Pepper Cress. Lepidium. Annual. Mustard Family. Very easy from seed. May be repeat planted for continuous production. There are many species and varieties in this group all called Pepper Cress or Pepper Grass. Lens podded false flax and globe podded false flax are weeds in Alberta farm land. Pick these as seed pods, when green, but well formed, or fully mature and golden. The lens podded variety is a better seller. Lepidium densiflorum is a short, bushy common weed but can be a useful filler if picked green. Commercial, imported pepper grass appears to be perennial peppergrass, Lepidium latifolium, also a weed species in the US. Can save seed.
Stocks. Annual. All colors are good. Choose double flowered, 10 week stocks, not dwarf or evening scented Stockstocks. Use transplants, or direct seed very early. Harvest often, just before flower stalks are fully mature. Can get multiple cuts from early planted crop. Frost resistant. Hang to dry. Will keep its pleasant fragrance when dry.
Statice. Many types of everlasting flowers in this family, all are good for drying, and some are very high volume crops.
Annual Statice. Statice limonium. Annual. Standard type. Pink, peach, and white, are the most popular colors, followed by light blue, light purple, dark purple and yellow last. Look for new colors, pale pink, sunset blend, apricot, or other variations. Seed germinates quickly for bedding plant production. Use large transplants for best harvest. Plant on 12″ centres to crowd out weed.
Pick every 2 – 3 days when flower stalks are fully opened for most color. The colored part of the statice flower is actually the calyx, not the petals. The calyx is much more sturdy and will not fade after opening, so you can wait for all the calyces to be open, all the way to the end of the stem, before picking. Mature stems will snap off easily, immature stems will bend. Statice is very sensitive to frost. If you can protect the plants from early frosts you can extend harvesting by a few weeks.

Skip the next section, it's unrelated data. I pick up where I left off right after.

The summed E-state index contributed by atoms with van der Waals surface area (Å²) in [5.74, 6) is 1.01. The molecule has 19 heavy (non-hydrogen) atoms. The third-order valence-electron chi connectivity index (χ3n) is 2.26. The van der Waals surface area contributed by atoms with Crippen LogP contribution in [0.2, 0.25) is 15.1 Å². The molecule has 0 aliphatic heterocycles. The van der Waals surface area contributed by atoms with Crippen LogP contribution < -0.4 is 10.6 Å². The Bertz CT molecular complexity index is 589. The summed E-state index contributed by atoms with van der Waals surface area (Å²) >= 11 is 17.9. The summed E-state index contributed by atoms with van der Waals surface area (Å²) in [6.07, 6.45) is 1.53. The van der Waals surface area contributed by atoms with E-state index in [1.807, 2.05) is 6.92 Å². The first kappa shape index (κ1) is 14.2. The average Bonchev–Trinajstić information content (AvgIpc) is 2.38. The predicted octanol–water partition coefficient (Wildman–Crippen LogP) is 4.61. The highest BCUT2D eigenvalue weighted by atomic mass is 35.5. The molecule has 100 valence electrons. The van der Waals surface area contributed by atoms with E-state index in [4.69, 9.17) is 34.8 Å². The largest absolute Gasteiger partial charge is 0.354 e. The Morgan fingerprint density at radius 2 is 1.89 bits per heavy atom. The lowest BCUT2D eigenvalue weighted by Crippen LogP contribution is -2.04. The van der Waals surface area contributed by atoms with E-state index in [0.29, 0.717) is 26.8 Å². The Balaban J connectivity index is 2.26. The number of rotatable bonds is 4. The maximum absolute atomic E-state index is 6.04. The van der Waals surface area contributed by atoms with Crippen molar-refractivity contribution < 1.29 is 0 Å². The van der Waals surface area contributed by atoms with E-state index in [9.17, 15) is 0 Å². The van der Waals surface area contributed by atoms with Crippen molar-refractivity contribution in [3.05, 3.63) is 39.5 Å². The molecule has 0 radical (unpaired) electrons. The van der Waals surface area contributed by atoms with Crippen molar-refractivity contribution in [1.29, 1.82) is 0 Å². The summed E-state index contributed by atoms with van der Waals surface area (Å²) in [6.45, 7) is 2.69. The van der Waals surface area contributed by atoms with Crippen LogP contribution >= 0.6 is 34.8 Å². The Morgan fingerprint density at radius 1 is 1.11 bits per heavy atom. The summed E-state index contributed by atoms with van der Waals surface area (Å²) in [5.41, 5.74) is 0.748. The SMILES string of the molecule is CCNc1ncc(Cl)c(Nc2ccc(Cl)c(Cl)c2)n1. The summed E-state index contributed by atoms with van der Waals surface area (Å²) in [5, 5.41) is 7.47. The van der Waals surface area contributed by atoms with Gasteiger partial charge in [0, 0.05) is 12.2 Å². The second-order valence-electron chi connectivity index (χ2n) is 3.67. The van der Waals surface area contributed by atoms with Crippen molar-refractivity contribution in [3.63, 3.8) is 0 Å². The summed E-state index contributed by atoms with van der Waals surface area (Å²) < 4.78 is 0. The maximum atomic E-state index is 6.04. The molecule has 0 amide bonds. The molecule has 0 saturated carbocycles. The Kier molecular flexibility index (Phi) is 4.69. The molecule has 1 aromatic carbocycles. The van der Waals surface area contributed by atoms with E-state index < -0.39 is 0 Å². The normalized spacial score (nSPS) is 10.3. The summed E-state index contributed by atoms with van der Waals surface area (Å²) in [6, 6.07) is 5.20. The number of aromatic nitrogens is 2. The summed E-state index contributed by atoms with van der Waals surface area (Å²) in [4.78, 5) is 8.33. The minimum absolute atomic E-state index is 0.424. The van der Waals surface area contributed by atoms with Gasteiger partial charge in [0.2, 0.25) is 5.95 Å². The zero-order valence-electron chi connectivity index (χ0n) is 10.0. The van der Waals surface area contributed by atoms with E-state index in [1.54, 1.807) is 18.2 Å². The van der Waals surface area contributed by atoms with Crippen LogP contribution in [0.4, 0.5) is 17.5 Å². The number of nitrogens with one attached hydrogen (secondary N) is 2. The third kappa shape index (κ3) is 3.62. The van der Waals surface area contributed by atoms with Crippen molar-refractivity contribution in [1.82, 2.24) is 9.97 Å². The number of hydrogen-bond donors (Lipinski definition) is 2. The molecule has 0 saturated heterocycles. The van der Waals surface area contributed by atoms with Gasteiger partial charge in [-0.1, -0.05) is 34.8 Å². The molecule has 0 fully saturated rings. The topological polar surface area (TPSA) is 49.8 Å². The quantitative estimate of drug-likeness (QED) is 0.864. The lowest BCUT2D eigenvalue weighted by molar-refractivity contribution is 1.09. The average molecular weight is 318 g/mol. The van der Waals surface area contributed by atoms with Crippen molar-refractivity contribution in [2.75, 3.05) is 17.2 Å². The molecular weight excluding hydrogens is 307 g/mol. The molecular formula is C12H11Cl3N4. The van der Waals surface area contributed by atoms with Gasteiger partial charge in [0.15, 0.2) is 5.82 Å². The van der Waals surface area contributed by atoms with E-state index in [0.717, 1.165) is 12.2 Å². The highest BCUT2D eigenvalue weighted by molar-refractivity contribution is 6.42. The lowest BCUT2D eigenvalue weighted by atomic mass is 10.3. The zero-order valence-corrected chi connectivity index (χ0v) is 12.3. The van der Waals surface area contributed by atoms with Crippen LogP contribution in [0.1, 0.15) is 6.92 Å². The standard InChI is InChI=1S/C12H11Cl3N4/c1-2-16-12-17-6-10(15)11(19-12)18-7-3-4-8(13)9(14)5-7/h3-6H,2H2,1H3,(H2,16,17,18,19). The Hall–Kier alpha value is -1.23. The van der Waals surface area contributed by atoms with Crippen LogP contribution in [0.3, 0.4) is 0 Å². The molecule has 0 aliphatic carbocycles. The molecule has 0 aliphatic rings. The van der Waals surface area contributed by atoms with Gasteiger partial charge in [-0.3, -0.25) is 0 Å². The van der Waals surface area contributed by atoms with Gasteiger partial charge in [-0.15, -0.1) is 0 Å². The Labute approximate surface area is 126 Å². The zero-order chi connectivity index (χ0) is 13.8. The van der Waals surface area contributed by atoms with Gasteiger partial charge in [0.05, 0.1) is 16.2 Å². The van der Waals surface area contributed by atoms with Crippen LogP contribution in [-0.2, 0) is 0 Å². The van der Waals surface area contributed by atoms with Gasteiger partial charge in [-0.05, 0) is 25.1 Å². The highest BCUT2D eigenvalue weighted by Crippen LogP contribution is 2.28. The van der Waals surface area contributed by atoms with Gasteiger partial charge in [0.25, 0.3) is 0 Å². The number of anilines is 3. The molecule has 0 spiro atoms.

Twelve stalks 18″ long or l5-l8 stalks 12″ long per bundle. Line up flower heads when picking. Hang to dry. Can be treated with glycerine (20%) mixed with green dye, to color the stems and make them more flexible and resistant to shattering.
Rattail statice Statice suworowii. Russian Statice. Pink Poker. Annual. Use transplants or try direct seeding. Pick when flower stalk is fully developed, and good pink color, late in the season.
Strawflowers Helichrysum. Annual. Pink types are always the best sellers, followed by salmon, white, red, purple then yellow and orange. Seed mixes have too much yellow so order seed by color. Buy large transplants for best yield. Sensitive to frost at end of season, so it may be worth protecting the plants in mid August to extend the harvest a few more weeks.